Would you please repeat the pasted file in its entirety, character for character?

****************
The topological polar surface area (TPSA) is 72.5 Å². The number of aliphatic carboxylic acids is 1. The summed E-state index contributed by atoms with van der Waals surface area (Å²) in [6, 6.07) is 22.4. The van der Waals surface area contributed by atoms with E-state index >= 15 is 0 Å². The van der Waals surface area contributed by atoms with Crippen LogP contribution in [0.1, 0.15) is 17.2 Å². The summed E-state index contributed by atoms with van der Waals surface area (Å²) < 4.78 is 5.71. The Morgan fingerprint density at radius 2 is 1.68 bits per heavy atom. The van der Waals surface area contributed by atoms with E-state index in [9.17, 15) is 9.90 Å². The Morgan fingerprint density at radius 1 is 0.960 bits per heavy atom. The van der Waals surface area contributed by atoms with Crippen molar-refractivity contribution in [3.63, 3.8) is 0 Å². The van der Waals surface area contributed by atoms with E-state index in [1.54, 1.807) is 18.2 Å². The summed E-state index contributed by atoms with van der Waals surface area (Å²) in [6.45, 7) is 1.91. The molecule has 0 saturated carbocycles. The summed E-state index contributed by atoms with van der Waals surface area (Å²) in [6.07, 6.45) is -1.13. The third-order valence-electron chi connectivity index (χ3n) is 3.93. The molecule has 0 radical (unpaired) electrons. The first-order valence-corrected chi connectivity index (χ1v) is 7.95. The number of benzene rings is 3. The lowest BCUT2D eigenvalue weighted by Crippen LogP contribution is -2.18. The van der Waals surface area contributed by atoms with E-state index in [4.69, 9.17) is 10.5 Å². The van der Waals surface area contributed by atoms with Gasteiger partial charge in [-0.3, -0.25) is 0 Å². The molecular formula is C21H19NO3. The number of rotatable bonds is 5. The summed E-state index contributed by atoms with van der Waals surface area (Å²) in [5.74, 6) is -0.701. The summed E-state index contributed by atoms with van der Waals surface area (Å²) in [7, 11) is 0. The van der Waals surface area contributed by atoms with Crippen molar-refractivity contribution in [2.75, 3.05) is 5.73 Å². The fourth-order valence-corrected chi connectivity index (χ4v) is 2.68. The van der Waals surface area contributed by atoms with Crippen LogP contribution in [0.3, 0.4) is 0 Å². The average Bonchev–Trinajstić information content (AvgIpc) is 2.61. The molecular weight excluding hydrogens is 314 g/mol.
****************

The topological polar surface area (TPSA) is 72.5 Å². The number of aliphatic carboxylic acids is 1. The summed E-state index contributed by atoms with van der Waals surface area (Å²) in [6, 6.07) is 22.4. The van der Waals surface area contributed by atoms with E-state index >= 15 is 0 Å². The van der Waals surface area contributed by atoms with Crippen LogP contribution in [0.1, 0.15) is 17.2 Å². The summed E-state index contributed by atoms with van der Waals surface area (Å²) < 4.78 is 5.71. The Morgan fingerprint density at radius 2 is 1.68 bits per heavy atom. The van der Waals surface area contributed by atoms with E-state index in [9.17, 15) is 9.90 Å². The Morgan fingerprint density at radius 1 is 0.960 bits per heavy atom. The van der Waals surface area contributed by atoms with Crippen molar-refractivity contribution in [3.63, 3.8) is 0 Å². The van der Waals surface area contributed by atoms with E-state index in [1.54, 1.807) is 18.2 Å². The summed E-state index contributed by atoms with van der Waals surface area (Å²) in [6.45, 7) is 1.91. The molecule has 0 saturated carbocycles. The summed E-state index contributed by atoms with van der Waals surface area (Å²) in [6.07, 6.45) is -1.13. The third-order valence-electron chi connectivity index (χ3n) is 3.93. The molecule has 0 radical (unpaired) electrons. The first-order valence-corrected chi connectivity index (χ1v) is 7.95. The number of benzene rings is 3. The lowest BCUT2D eigenvalue weighted by Crippen LogP contribution is -2.18. The van der Waals surface area contributed by atoms with E-state index in [4.69, 9.17) is 10.5 Å². The van der Waals surface area contributed by atoms with Gasteiger partial charge in [-0.3, -0.25) is 0 Å². The molecular formula is C21H19NO3. The number of rotatable bonds is 5. The summed E-state index contributed by atoms with van der Waals surface area (Å²) in [5.74, 6) is -0.701. The summed E-state index contributed by atoms with van der Waals surface area (Å²) in [7, 11) is 0. The van der Waals surface area contributed by atoms with Crippen molar-refractivity contribution in [2.75, 3.05) is 5.73 Å². The fourth-order valence-corrected chi connectivity index (χ4v) is 2.68. The van der Waals surface area contributed by atoms with Crippen LogP contribution in [0.3, 0.4) is 0 Å². The average Bonchev–Trinajstić information content (AvgIpc) is 2.61. The molecular weight excluding hydrogens is 314 g/mol.